Full TGIF Record # 43050
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Web URL(s):https://academic.oup.com/ee/article/27/2/395/2464602/Attraction-of-Japanese-Beetles-Coleoptera
    Last checked: 02/17/2017
    Access conditions: Item is within a limited-access website
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Author(s):Loughrin, John H.; Potter, Daniel A.; Hamilton-Kemp, Thomas R.
Author Affiliation:Loughrin & Potter: Department of Entomology, University of Kentucky, Lexington KY 40546-0091. Hamilton-Kemp: Department of Horticulture and Landscape Architecture, University of Kentucky, Lexington, KY 40546.
Title:Attraction of Japanese beetles (Coleoptera: Scarabaeidae) to host plant volatiles in field trapping experiments
Section:Physiological and Chemical Ecology
Other records with the "Physiological and Chemical Ecology" Section
Source:Environmental Entomology. Vol. 27, No. 2, April 1998, p. 395-400.
# of Pages:6
Publishing Information:College Park, MD: Entomological Society of America
Keywords:TIC Keywords: Popillia japonica; Volatile organic compounds; Trapping; Insect traps; Baits; Comparisons; Cotinis nitida
Abstract/Contents:"Attraction of Japanese beetles, Popillia japonica Newman, to 17 compounds typical of those released by undamaged and insect-damaged angiosperm leaves was compared in replicated field trials. Eight compounds attracted significantly more beetles than did an unbaited trap; however, the 2 most attractive single compounds, phenylacetonitrile and (Z)-jasmone, were only ≅10% as effective as geraniol, a component of commercial lures. Progressive pairwise addition of less attractive volatiles to a blend of phenylacetonitrile and (Z)-jasmone resulted in increasing beetle capture. The relative attractiveness of blends of conifer/eucalyptus, fruit-like, and floral odors, plus a complete mixture of these, also was tested. Although the floral, fruit-like, and complete mixtures captured more beetles than did the conifer/eucalyptus blend or phenylacetonitrile alone, our results suggest that this polyphagous insect is likely to be attracted to many naturally occurring plant volatiles, and that as the number of components in volatile blend increases, so will its attractiveness. The complete mixture of volatile compounds also attracted more green June beetles, Cotinis nitida (L)., than did the fruit-like, floral, or conifer/eucalyptus blends."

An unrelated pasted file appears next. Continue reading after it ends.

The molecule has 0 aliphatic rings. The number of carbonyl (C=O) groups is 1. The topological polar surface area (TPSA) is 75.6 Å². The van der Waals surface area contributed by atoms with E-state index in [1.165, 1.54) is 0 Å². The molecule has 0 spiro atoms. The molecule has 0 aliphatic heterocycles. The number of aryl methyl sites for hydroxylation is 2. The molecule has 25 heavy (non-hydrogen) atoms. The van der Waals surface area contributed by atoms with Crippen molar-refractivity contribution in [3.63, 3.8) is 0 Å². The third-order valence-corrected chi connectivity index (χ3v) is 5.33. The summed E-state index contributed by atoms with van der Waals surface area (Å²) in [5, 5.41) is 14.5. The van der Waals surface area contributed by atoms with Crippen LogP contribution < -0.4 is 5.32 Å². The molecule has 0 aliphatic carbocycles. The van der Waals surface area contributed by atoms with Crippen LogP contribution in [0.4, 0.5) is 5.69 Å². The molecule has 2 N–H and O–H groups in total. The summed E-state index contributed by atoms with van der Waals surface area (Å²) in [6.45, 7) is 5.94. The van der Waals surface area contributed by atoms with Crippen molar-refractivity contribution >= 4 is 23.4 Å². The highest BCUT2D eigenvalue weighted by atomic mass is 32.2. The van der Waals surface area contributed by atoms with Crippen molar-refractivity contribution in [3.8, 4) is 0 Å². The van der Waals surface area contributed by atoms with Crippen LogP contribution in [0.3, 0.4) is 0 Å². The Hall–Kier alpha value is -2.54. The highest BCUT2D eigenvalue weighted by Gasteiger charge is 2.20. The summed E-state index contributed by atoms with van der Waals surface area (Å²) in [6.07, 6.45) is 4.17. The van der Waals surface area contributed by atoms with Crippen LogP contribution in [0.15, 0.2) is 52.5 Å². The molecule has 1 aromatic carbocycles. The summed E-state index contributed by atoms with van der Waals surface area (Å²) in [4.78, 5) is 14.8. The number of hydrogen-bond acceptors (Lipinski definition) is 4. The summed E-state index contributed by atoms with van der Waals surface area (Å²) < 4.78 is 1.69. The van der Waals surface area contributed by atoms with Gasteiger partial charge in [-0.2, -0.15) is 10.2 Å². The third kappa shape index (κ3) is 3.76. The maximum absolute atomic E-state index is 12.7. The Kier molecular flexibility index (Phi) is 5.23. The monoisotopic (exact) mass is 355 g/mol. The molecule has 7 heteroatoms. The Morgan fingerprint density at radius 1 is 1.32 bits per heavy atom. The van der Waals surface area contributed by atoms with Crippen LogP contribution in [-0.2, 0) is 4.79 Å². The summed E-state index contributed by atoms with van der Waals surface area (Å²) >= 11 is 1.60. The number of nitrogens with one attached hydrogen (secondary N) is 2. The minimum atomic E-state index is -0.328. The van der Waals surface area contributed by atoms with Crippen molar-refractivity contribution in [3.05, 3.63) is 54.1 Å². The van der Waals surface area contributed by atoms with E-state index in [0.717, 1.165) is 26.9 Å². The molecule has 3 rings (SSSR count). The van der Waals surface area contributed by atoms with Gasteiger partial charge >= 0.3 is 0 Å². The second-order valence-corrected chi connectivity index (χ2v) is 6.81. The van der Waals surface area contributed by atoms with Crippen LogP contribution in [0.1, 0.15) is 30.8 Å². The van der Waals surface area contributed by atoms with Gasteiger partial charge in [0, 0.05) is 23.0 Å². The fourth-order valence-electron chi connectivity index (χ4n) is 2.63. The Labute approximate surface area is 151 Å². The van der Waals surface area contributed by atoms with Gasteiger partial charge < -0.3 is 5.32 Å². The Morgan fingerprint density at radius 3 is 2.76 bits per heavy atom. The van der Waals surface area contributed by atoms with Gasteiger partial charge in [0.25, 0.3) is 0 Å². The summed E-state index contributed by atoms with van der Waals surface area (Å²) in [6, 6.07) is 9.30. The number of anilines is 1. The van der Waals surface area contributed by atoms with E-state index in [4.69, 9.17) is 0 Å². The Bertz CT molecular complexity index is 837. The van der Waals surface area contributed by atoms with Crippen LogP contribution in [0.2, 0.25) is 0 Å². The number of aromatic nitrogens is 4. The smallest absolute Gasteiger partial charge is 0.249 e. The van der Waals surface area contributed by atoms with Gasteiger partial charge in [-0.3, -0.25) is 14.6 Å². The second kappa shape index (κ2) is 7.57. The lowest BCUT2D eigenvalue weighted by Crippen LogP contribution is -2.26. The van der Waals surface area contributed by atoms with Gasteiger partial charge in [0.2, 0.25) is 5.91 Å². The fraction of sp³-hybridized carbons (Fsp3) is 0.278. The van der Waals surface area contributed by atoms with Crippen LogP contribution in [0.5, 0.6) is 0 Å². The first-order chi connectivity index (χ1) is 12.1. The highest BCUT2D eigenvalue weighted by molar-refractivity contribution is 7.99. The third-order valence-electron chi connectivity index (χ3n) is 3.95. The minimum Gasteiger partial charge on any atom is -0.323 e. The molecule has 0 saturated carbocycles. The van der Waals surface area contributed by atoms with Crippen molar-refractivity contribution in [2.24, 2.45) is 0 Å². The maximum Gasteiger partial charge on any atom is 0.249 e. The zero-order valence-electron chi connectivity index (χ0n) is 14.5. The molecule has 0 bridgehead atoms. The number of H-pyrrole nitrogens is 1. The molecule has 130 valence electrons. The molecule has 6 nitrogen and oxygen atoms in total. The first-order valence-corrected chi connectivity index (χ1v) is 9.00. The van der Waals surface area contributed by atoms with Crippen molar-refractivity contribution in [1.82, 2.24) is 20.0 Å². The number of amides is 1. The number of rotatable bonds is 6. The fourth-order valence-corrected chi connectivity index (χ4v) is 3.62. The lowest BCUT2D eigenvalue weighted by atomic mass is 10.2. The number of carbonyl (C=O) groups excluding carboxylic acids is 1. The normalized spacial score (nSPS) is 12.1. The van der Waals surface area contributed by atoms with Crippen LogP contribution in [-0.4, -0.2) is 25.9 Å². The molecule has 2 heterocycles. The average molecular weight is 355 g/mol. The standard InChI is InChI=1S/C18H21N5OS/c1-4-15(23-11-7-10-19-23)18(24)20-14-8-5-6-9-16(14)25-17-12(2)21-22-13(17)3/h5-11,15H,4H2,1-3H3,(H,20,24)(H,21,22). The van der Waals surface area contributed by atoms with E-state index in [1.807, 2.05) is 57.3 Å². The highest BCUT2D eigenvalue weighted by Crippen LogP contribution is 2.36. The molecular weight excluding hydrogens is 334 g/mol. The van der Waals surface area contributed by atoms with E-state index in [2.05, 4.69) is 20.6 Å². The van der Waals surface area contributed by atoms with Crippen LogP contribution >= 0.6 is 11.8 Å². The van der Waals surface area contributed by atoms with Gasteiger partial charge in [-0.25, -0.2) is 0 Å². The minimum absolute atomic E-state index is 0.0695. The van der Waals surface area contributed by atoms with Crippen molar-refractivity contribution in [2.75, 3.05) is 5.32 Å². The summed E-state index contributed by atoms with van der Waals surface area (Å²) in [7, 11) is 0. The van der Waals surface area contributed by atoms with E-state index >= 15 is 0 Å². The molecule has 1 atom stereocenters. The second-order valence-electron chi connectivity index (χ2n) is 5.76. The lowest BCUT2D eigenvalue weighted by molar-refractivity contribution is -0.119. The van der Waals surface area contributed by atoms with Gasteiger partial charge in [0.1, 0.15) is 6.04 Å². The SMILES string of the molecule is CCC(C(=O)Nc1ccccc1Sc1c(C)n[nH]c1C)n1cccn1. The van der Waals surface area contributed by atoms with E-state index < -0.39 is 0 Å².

ASA/CSSA/SSSA Citation (Crop Science-Like - may be incomplete):
Loughrin, J. H., D. A. Potter, and T. R. Hamilton-Kemp. 1998. Attraction of Japanese beetles (Coleoptera: Scarabaeidae) to host plant volatiles in field trapping experiments. Environ. Entomol. 27(2):p. 395-400.
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    Last checked: 02/17/2017
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